What Causes Postpartum Depression?

The thought of becoming a parent is associated with a lot of powerful emotions. The birth of a baby is expected to bring unmatched joy and contentment. But, sometimes, it may result in an unexpected condition that can hamper the growth of the child – Postpartum Depression.

Also referred to as Postnatal Depression, this condition is the onset of a depressed mood and its associated symptoms within the first year of childbirth. Although most mothers experience baby blues, some mothers develop persistent severe symptoms, which do not resolve.

Postpartum Blues and Postpartum Depression are two different expressions of the same issue, but Postpartum Depression is a long-lasting condition that should not be overlooked. Postpartum Blues, also known as Baby Blues, are temporary changes in mental and emotional state that occur in the mother within 2 to 3 days after childbirth and typically last for approximately 2 weeks.

They usually resolve on their own without requiring medical intervention. However, if the symptoms of Baby Blues intensify and persist for more than a couple of weeks, it is classified as Postpartum Depression (PPD), a more serious condition.

37-year Rebecca, mother to a four-year-old remembers experiencing irritability, sleep disturbances, stress, and anger after childbirth. She did not have a formal diagnosis, and prefers to associate her symptoms with “Baby Blues” and not “Postpartum Depression”, considering the severity of her condition.

It is important to seek treatment for postpartum depression, as it adversely affects the mother and the baby, and can disrupt the relationships shared amongst family members. With the right treatment, a woman can alleviate her postpartum depression symptoms and embrace motherhood by bonding well with her baby.

Postpartum Depression Causes

Postpartum depression (PPD) is triggered by a combination of various factors, including emotional, environmental, biological, hormonal, and genetic influences. During the post-birth period, women undergo significant hormonal changes that leave them susceptible to depression. The reproductive hormones experience a sharp increase before delivery and then rapidly decline after, leading to an imbalance that can manifest as depressive symptoms.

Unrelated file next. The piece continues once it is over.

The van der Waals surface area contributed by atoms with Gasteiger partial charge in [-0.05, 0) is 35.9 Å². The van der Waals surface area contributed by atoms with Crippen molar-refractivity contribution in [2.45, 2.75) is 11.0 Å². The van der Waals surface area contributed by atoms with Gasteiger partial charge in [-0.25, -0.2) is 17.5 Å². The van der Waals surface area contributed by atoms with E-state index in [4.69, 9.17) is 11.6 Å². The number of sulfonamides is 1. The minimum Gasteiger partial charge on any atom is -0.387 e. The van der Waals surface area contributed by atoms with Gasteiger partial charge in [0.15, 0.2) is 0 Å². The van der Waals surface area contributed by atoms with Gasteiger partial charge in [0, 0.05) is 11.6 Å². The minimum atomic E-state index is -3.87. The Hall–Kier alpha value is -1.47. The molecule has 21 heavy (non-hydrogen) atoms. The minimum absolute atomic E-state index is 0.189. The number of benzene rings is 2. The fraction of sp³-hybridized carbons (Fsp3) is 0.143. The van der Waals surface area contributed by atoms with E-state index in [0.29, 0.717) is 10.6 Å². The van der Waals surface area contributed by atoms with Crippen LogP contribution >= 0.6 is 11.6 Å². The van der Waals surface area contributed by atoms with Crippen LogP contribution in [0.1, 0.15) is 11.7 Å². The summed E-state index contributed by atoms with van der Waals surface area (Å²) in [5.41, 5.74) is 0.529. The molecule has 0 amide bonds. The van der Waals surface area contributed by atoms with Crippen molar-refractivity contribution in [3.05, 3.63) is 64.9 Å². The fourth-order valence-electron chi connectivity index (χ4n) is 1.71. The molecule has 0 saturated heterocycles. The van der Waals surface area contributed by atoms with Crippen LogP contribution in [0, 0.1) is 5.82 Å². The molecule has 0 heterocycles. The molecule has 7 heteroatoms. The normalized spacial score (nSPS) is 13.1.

Contributing factors to PPD include emotional issues within relationships or family dynamics, lack of support in caring for the newborn, young maternal age, low income, and immigrant status. Complications and stressful events during pregnancy and childbirth, a family history of depression, limited knowledge about PPD, acceptance of misconceptions, inadequate maternal care, and lack of sleep are also known causes of PPD.

Every year, there are 140 million births worldwide, while the prevalence of postpartum depression is estimated to be around 10-13 percent of new mothers. The obvious question is why some mothers get postpartum depression and not others.

Risk Factors for Postpartum Depression

Are some women at a higher risk of developing postpartum depression than others? The answer is yes. New mothers may be relatively more prone to PPD if they:

  • Had suffered from depression before or during pregnancy
  • Experienced abuse as a child
  • Have a family history of depression
  • Already had a difficult pregnancy once
  • Have insufficient support from friends, family, or partners
  • Have experienced or are experiencing domestic abuse
  • Have financial problems
  • Are going through stressful life situations
  • Have a baby with special needs
  • Had an unplanned pregnancy
  • Are under 20 years of age

Genetics and Postpartum Depression

Studies suggest that having a family history of postpartum depression is one of the reasons why mothers develop postpartum depression. This common subtype of major depressive disorder is more heritable than any other psychiatric condition.